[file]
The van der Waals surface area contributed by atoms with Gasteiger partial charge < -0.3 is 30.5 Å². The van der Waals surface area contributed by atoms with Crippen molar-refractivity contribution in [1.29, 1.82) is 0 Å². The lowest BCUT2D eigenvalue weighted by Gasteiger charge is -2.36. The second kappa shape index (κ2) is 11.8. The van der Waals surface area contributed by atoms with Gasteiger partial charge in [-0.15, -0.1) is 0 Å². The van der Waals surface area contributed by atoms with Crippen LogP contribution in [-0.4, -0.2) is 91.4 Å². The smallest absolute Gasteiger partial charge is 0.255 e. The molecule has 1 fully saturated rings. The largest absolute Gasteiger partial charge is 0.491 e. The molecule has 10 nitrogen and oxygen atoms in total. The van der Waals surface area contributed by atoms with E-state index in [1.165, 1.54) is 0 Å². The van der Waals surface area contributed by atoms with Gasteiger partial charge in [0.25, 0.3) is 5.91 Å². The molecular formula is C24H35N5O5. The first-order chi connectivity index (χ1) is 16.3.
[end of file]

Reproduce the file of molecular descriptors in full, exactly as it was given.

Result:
The van der Waals surface area contributed by atoms with Gasteiger partial charge < -0.3 is 30.5 Å². The van der Waals surface area contributed by atoms with Crippen molar-refractivity contribution in [1.29, 1.82) is 0 Å². The lowest BCUT2D eigenvalue weighted by Gasteiger charge is -2.36. The second kappa shape index (κ2) is 11.8. The van der Waals surface area contributed by atoms with Gasteiger partial charge in [-0.15, -0.1) is 0 Å². The van der Waals surface area contributed by atoms with Crippen LogP contribution in [-0.4, -0.2) is 91.4 Å². The smallest absolute Gasteiger partial charge is 0.255 e. The molecule has 1 fully saturated rings. The largest absolute Gasteiger partial charge is 0.491 e. The molecule has 10 nitrogen and oxygen atoms in total. The van der Waals surface area contributed by atoms with E-state index in [1.165, 1.54) is 0 Å². The van der Waals surface area contributed by atoms with Gasteiger partial charge in [0.25, 0.3) is 5.91 Å². The molecular formula is C24H35N5O5. The first-order chi connectivity index (χ1) is 16.3.